Wollstonecraft further suggests that women are at least partially to blame for their unchivalrous treatment by men. She assumes that given the least amount of gallantry by men that women will immediately assume the fawning traits of docility that so enrage her: "My own sex, I hope, will excuse me, if I treat them like rational creatures, instead of flattering their FASCINATING graces and viewing them as if they were in a state of perpetual childhood, unable to stand alone." The favored male tactic to suppress and dominate women is to show untoward gallantry and excessive politeness at all times. Wollstonecraft terms all such patriarchal barbarities as "the soft phrase, susceptibility of heart, delicacy of sentiment, and refinement of taste," all of which inevitably lead to such actions as "almost synonymous with epithets of weakness," From these actions by men, she concludes that "those pretty feminine phrases" do no more than to engender a "weak elegance of mind, exquisite sensibility, and sweet docility of manners" in women. Thus, in comparing the elegance of gallantry to the endurance of virtue, women may seek the latter but settle for the former.

The language and style of her book have caused future critics to discern a disparity between the clearly stated message and the less clearly phrased rhetoric. On one hand, Wollstonecraft promises that her writing will be the very epitome of simplicity and conciseness, yet on the other the content belies the asserted intent. She writes of her intended simplicity: "I shall disdain to cull my phrases or polish my style--I aim at being useful; and sincerity will render me unaffected; for wishing rather than to persuade by the force of my arguments, than dazzle by the elegance of my language, I shall not waste my time in rounding periods, nor in fabricating the turgid bombast of artificial feelings, which coming from the head, never reach the heart." This sounds very much as if she places considerable urgency in keeping matters expressed as clear and unaffected as possible. Flowery diction, then, ought to have no place in her book. However, at the start of her Introduction, she uses a series of botanical metaphors whose elegance is intrusive:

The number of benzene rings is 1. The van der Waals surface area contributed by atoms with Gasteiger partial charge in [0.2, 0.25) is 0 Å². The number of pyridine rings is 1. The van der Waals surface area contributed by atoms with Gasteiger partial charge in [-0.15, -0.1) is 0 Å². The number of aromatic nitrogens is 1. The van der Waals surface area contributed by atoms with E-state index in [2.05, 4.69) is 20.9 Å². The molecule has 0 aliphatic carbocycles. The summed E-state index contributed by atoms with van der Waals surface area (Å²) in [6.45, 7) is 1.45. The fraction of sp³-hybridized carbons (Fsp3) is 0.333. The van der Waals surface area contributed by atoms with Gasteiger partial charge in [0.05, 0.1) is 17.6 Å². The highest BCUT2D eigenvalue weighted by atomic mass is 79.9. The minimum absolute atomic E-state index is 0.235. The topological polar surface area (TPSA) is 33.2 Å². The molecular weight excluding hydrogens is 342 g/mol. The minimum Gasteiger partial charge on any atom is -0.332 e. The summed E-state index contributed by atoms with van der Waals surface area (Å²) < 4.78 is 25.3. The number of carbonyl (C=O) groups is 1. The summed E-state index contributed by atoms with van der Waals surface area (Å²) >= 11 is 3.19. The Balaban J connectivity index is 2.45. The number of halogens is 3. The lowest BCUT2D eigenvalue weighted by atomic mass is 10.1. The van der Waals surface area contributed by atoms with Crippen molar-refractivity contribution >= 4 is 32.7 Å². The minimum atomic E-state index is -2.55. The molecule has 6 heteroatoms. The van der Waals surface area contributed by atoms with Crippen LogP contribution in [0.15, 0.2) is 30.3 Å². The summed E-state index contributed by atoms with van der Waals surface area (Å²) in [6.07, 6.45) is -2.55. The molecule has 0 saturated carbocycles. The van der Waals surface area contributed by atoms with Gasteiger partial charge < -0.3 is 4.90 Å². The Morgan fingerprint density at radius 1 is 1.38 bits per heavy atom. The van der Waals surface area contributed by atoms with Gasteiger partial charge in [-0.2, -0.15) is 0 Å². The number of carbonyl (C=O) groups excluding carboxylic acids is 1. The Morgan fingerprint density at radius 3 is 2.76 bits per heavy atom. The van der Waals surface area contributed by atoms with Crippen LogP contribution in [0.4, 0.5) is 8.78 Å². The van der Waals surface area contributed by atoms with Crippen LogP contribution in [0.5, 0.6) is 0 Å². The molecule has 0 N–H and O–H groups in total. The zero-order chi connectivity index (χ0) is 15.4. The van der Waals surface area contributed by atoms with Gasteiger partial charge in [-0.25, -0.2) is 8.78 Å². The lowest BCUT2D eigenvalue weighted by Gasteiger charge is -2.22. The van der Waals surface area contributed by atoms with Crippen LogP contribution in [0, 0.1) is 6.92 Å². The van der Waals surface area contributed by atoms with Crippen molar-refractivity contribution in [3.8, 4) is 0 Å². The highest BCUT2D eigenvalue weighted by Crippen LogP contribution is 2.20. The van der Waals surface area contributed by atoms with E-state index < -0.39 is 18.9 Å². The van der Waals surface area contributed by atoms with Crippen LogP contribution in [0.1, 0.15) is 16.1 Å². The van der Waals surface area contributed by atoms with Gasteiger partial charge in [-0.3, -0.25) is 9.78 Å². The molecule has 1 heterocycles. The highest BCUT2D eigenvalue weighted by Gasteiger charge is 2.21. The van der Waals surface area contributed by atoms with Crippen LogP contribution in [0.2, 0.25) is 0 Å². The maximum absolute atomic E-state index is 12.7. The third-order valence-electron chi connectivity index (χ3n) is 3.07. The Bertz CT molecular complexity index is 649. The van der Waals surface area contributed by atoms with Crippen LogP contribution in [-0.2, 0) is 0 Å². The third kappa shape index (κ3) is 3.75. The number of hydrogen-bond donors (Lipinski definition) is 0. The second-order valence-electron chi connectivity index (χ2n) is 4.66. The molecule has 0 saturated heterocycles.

"The conduct and manners of women, in fact, evidently prove, that their minds are not in a healthy state; for like the flowers that are planted in too rich a soil, strength and usefulness are sacrificed to beauty; and the flaunting leaves, after having pleased a fastidious eye, fade, disregarded on the stalk, long before the season when they ought to have arrived in maturity. One cause of this barren blooming I attribute to a false system of education."

The issues of apparent inferiority raised in both the Preface and Introduction are revisited in later chapters of Wollstonecraft's book. Each time that she considers why men are permitted to so thoroughly dominate women, she more often than not implies that there is some defect lurking within women that men are quick to expand upon to justify a series of patriarchal actions that are no less than tyrannous despite the ostensible gallantry with which they are couched.